To the strains of a highland piper on a glorious fall day, Tom Belton led a procession down Lochiel Street to the waterfront.
More than 60 family, friends, and former employees of Belton Lumber had converged on Sarnia on Oct. 21 to dedicate a bench to the community. They came from across Ontario and as far as Golden, B.C. to remember a family company and its long association with the city.
“Sarnia has been good to the Beltons,” Tom Belton told the small crowd, which included names from its past, including Belton, Kenny, Gurd, Cowan and Pardee.
By the time the Second World War broke out, Belton Lumber had more than 100 employees in the city.
The Laidlaw-Belton Lumber Company was founded in London by partners Robert Laidlaw and James H. Belton in 1874. Twenty years later, James’ son George H. Belton joined the business.
In 1898, the Belton family established a company in Sarnia. As forests in Northern Ontario were felled, massive rafts of logs were floated down Lake Huron to Sarnia Bay.
In 1901, Chester H. Belton arrived in Sarnia to run the operation. Mills along the Great Lakes shipped lumber by sailing vessels to Sarnia.
The company moved to the foot of Devine Street in 1911, and the Laidlaw-Belton Lumber Company flourished. In 1926, Thomas D. Belton, the grandfather of bench dedication organizer Tom Belton, became the third generation to run the lumber business.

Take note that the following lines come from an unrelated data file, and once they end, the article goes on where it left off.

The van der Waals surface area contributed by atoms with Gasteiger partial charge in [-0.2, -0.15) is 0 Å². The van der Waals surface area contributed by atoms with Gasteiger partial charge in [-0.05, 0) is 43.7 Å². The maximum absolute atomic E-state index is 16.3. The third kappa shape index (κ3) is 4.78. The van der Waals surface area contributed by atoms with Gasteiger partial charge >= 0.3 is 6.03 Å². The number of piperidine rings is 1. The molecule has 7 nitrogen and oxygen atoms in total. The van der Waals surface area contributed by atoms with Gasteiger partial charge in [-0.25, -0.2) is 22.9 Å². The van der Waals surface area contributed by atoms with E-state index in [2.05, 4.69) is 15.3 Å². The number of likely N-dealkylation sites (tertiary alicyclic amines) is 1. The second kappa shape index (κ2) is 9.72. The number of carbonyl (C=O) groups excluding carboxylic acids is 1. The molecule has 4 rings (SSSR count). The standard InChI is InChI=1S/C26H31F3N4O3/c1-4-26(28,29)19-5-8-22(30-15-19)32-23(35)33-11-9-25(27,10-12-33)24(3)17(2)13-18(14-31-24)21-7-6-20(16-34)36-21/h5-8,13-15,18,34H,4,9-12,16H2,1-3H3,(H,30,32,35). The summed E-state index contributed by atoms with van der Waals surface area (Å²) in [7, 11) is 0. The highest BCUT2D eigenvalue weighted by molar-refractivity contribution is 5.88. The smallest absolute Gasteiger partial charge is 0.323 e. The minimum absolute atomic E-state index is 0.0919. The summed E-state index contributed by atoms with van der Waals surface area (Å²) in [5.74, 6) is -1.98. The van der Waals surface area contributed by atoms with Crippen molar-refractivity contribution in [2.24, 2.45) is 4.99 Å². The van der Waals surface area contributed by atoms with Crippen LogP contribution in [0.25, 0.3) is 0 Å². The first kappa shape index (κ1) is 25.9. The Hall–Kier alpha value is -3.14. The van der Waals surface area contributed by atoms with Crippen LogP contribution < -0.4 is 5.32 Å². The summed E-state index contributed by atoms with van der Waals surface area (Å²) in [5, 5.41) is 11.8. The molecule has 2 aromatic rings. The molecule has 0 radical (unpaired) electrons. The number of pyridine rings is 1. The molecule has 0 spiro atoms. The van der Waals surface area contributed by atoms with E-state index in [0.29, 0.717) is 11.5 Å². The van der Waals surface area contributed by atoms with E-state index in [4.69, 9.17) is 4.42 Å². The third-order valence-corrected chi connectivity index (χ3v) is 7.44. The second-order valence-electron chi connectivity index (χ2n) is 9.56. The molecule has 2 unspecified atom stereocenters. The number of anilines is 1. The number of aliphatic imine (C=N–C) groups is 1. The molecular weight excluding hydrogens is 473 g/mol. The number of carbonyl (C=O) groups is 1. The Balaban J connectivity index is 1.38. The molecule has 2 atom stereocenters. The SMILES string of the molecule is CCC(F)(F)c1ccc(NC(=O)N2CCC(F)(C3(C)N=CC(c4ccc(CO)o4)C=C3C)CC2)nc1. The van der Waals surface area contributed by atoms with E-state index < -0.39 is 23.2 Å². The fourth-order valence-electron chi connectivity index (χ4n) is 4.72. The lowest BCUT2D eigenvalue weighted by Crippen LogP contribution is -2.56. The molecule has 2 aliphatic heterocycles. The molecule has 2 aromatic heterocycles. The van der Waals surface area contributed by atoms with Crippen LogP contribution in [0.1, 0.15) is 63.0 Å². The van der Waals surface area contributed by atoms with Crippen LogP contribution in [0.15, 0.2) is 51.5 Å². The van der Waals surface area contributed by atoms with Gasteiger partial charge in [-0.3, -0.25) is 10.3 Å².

The company expanded throughout Canada in the 1930s, and in 1946, while embarking on a busy period of postwar construction, the Belton’s bought out the Laidlaw interests and the firm became the Belton Lumber Company Limited. It continued operating until 1984.
The Belton family’s mark on Sarnia went far beyond the company’s 86 years of success. Family members were associated with Lambton Loan and Investment Company, the Sarnia Chamber of Commerce, the Sarnia Cemetery Board, Sarnia Humane Society, the Sarnia Golf Club, Sarnia Riding Club, the All-Ontario Sarnia Juvenile Hockey team (1971-72), the All-Ontario Champion Sarnia Knight Junior ORFU Football team, the SMAA and the Sarnia Sports Hall of Fame.
The stately old Belton family home at 312 London Road still stands; recalling a time when the family “did business with a handshake.”
The Belton Lumber Company may be gone and the Belton family disbursed across the country, but they gathered again this day to remember a company and one family’s imprint on the city.